I have never come across a group of people that didn't think the brain was responsible for thoughts, consciousness, behavior, etc... I mean, never. I have asked a few times what people are getting at with the "other stuff" and no one has really answered.

Tarski posted a link a while ago that I read in junior high psychology class. I've taken courses since then that reiterate that it's a no duh that the brain is responsible for what we're talking about by many in the pertinent fields. I've kept up with the literature and am not someone really well read on scientific discoveries, yet, have a fairly good grasp on the latest (and not so latest) material on the brain. I've also worked with kids that had lead poisoning, had brain damage from accidents, etc... and it's fairly simple to see just from a lay person perspective how the brain is the organ responsible for who we are.

So, I admit I'm approaching this with a thought process I've always had. I learned early on about brain damage and the effects and later on I learned more indepth about the brain and behaviors and thoughts at different stages of my education. It never occurred, to me, that the mind was not connected to the brain. So, I'm asking with complete sincerity for someone to explain what the extra spirit stuff is and why it's there and how it works. I have never heard of such a thing.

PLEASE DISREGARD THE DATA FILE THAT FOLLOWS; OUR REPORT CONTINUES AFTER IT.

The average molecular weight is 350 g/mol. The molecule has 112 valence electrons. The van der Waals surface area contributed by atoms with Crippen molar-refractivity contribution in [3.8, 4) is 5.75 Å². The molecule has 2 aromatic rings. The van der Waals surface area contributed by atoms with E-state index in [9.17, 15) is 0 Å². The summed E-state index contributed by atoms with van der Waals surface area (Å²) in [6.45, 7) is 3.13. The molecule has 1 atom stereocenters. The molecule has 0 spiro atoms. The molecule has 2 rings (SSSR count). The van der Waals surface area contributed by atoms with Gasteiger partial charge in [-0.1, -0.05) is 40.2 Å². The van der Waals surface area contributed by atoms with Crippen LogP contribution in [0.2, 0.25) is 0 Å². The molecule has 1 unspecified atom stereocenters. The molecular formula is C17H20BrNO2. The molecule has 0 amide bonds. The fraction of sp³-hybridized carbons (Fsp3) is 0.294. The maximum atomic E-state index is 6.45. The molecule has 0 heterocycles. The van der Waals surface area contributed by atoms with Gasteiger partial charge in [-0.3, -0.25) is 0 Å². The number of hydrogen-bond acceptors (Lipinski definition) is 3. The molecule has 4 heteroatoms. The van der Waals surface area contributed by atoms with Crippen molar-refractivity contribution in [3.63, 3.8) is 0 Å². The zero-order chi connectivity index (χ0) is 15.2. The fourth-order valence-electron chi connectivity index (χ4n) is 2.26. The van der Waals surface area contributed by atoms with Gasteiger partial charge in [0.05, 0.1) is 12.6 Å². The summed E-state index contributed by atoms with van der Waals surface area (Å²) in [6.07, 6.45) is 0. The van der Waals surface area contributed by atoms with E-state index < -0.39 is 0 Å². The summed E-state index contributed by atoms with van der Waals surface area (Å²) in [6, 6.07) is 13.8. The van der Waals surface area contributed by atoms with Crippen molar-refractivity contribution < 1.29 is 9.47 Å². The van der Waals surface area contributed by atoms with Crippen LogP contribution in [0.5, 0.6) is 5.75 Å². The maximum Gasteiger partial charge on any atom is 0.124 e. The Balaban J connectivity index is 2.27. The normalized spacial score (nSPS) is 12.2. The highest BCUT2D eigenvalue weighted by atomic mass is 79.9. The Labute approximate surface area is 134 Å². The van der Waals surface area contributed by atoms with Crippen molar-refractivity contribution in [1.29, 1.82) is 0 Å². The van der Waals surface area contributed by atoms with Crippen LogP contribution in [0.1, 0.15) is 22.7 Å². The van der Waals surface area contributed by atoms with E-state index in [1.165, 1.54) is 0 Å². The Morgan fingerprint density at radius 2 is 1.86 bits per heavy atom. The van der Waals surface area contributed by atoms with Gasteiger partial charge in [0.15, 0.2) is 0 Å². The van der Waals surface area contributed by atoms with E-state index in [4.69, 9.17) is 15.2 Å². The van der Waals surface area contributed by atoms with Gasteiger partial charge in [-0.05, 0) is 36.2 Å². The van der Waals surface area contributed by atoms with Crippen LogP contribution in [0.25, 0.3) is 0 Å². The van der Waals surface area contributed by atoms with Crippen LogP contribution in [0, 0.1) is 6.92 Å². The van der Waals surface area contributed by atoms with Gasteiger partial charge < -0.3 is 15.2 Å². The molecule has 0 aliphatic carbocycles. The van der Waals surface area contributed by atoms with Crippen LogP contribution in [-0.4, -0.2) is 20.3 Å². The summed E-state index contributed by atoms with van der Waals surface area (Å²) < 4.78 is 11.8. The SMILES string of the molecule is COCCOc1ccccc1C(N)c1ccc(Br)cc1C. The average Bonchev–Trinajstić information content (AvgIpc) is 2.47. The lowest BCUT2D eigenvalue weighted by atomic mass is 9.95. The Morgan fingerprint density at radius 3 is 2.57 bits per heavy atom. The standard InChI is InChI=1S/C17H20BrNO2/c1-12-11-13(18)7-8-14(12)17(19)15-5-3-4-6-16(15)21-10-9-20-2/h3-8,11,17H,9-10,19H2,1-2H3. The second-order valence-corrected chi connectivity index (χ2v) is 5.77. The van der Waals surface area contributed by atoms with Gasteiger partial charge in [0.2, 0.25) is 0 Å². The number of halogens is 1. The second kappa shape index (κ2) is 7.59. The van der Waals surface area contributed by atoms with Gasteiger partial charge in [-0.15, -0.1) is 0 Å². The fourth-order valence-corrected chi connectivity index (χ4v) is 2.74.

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No, it's not! If they are indeed making discoveries and I can back this up with evidence it is not a faith claim. For instance, if I say, "I have class tomorrow" this is not faith. This is a belief based on good evidence! Is it possible it will not come to pass? Yah. Yet, there is evidence to support my belief that it will come to pass.
And if you go to class tomorrow then you do so because you have faith that your teacher and class will be there wiating for you. It's an unprovable supposition that they will be there until you arrive and see, but they have been in the past, so you expect they will again. You exercise faith that they will be there when they said they would.
That's a distinction that you're making. Yet, the meaning of faith is quite clear and this conversation got old, for me, a while ago.
I'm not forcing you to continue to discuss it.
What? If you don't dispute that scientists are making new discoveries then you must have some sort of reasonable evidence to base this belief on. That is my point! It's not a faith claim if there is evidence to support the belief, Jason.
I disagree. Only bind faith is based on no evidence at all.